Review: Seberg

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PLOT: The true story of actress Jean Seberg (Kristen Stewart) who, in the sixties, was a victim of the FBI’s COINTELPRO surveillance program as a result of her revolutionary political leanings.

REVIEW: Jean Seberg deserves a great biopic. A left-leaning actress at a time when such a thing was dangerous (a far cry from the current climate), she found herself targeted by J. Edgar Hoover’s FBI thanks to her sympathies, with them eventually not only ruining her career with planted disinformation but also arguably costing her a lot more in the end. She wound up committing suicide in 1979, but SEBERG is set a decade earlier.

Rather than emphasize the cost to Seberg and her career, the odd choice is made to frame this through the eyes of a conscience-stricken FBI agent, a person who never existed. This is the strangest choice for a biopic since they decided to make Bruce Lee a side-character in THE BIRTH OF THE DRAGON. As such this is a frustrating film. When it focuses on Seberg, it’s fairly compelling, but it grinds to a halt every time we’re asked to sympathize with Jack O’Connell’s nice guy agent character.

Even still, SEBERG, as flawed as it is, is still worth watching for Stewart’s spot-on performance in the lead. Seberg was arguably the original pixie dream girl in films like Jean-Luc Goddard’s BREATHLESS and Stewart captures her essence, warts and all. Like many of her era, Seberg was something of a dilettante. Sure, she sympathized with the Black Panthers, but the point is made here that, to a certain extent, her fascination was skin deep, with her not thinking twice about sleeping with Anthony Mackie’s Hakim Jamal despite him being a family man with a wife Seberg’s supposed to be friends with (Zazie Beetz in a thankless role).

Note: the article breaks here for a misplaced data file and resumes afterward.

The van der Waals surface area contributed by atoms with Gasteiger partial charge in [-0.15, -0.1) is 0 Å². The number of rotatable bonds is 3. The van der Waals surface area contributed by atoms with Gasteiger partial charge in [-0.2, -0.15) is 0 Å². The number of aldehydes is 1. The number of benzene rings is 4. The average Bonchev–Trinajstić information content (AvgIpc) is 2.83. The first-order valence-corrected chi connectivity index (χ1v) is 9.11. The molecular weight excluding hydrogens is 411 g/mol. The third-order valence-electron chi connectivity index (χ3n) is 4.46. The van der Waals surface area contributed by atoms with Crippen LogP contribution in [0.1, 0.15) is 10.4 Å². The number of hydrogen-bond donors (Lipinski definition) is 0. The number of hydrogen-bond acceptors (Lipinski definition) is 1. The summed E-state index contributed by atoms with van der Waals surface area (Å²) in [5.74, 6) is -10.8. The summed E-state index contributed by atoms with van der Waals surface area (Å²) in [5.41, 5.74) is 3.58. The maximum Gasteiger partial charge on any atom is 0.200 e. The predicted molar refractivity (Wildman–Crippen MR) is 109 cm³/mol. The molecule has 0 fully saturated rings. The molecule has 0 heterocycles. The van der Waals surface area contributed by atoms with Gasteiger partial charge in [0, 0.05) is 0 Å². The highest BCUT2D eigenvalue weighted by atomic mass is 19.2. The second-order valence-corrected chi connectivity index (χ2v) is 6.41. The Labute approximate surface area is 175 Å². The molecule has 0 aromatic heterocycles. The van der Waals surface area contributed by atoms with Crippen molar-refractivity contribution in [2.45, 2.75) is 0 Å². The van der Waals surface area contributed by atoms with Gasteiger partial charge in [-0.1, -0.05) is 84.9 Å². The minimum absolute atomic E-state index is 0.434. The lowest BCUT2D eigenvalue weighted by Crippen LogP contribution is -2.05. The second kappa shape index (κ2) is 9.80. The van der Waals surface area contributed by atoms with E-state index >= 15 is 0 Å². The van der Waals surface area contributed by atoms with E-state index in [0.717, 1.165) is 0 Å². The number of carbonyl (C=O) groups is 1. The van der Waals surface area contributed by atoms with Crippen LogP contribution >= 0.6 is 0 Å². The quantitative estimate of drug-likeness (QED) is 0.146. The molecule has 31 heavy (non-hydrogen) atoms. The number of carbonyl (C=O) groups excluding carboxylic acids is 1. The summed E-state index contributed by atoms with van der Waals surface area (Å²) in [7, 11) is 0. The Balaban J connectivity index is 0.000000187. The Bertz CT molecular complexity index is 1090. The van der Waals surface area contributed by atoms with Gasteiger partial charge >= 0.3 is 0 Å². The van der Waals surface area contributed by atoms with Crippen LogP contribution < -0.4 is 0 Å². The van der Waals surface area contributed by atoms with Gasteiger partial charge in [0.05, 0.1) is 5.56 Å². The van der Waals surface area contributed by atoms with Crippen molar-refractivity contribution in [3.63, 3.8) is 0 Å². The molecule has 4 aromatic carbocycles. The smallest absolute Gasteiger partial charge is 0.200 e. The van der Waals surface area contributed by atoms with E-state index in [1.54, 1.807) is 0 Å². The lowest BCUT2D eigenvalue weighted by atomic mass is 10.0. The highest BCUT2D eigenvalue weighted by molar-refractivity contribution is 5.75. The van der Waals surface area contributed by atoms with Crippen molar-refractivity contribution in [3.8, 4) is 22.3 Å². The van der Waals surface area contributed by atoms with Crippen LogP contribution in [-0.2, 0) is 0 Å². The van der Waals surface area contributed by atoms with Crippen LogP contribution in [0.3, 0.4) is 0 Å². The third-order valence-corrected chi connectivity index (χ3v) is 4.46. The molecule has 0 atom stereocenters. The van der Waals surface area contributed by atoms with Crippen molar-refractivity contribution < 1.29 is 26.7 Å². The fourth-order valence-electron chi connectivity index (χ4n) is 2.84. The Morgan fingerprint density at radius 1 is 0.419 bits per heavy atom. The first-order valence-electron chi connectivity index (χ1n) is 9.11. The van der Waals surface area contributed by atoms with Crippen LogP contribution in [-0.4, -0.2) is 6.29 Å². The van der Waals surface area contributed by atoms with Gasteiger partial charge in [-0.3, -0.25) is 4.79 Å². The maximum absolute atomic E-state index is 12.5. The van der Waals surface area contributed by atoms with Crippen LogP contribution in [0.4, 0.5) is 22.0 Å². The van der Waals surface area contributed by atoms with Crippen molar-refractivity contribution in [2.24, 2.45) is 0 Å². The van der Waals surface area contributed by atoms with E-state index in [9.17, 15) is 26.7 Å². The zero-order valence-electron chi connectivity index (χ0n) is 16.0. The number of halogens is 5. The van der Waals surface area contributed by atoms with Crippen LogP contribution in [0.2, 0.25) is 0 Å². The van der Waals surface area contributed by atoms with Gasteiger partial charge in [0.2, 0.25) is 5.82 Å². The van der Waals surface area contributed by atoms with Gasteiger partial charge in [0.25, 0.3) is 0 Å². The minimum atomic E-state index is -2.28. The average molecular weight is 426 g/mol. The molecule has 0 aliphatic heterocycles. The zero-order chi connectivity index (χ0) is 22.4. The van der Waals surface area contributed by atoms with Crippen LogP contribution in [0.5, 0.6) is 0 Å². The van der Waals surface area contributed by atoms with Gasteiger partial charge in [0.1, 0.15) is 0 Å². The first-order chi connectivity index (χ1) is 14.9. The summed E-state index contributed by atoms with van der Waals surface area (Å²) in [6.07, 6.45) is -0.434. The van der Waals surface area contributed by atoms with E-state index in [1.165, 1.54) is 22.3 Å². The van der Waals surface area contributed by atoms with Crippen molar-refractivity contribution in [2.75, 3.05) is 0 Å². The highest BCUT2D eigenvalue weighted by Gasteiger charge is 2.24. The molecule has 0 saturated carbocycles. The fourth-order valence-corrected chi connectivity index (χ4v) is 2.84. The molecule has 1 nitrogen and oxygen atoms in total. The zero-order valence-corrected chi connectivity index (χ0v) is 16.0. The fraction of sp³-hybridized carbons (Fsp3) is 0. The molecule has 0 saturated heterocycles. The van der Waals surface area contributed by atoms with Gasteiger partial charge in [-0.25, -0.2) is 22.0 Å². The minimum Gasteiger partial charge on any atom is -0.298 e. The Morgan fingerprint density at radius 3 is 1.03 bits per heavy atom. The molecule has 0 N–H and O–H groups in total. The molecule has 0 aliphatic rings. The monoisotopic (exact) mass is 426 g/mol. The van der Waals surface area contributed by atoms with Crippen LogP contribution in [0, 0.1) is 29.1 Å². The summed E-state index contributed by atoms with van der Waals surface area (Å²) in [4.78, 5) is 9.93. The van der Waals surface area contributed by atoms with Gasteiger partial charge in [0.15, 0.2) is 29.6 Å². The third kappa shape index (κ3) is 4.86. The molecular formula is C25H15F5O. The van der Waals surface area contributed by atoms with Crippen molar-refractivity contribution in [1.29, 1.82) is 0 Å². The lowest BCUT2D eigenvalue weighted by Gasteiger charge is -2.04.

As flawed as she is, you feel for her with the COINTELPRO surveillance downright Machiavellian, although Seberg was far from alone in receiving this treatment. Yet, she arguably paid the highest price, and Stewart makes you have empathy for her without ever glossing over her rough edges.

kristen stewart jean seberg

By contrast, Jack O’Connell is dull in a thoroughly two-dimensional role as the nice guy agent who feels bad for the surveillance he takes part in. Despite their efforts to make him palatable, he’s a by-the-numbers character and one who really should never have become the lead in what should have been Stewart’s movie. Vince Vaughn has a thinly written part and seems like a waste playing a one-note character, a racist, wife-beating FBI agent, considering the great work he’s been doing in movies like DRAGGED ACROSS CONCRETE, while Anthony Mackie, similarly, has been used far more effectively in other recent films, such as the yet unreleased SYNCHRONIC. Margaret Qualley is especially wasted as O’Connell’s wife, with her existing as little more than a sounding board for O’Connell’s conscience.

While I’m certain everyone involved with SEBERG, from director Benedict Andrews on down probably intended this to pay tribute to an unfairly ignored but important figure from Hollywood history, she’s done a disservice by not being allowed to dominate the movie that’s named in her honor. There was no real need for a character like O’Connell to be the audience surrogate, as Stewart’s good enough you’ll empathize with her more than enough for it to be effective. In the end, this is a frustrating missed opportunity although it tells a worthwhile story.

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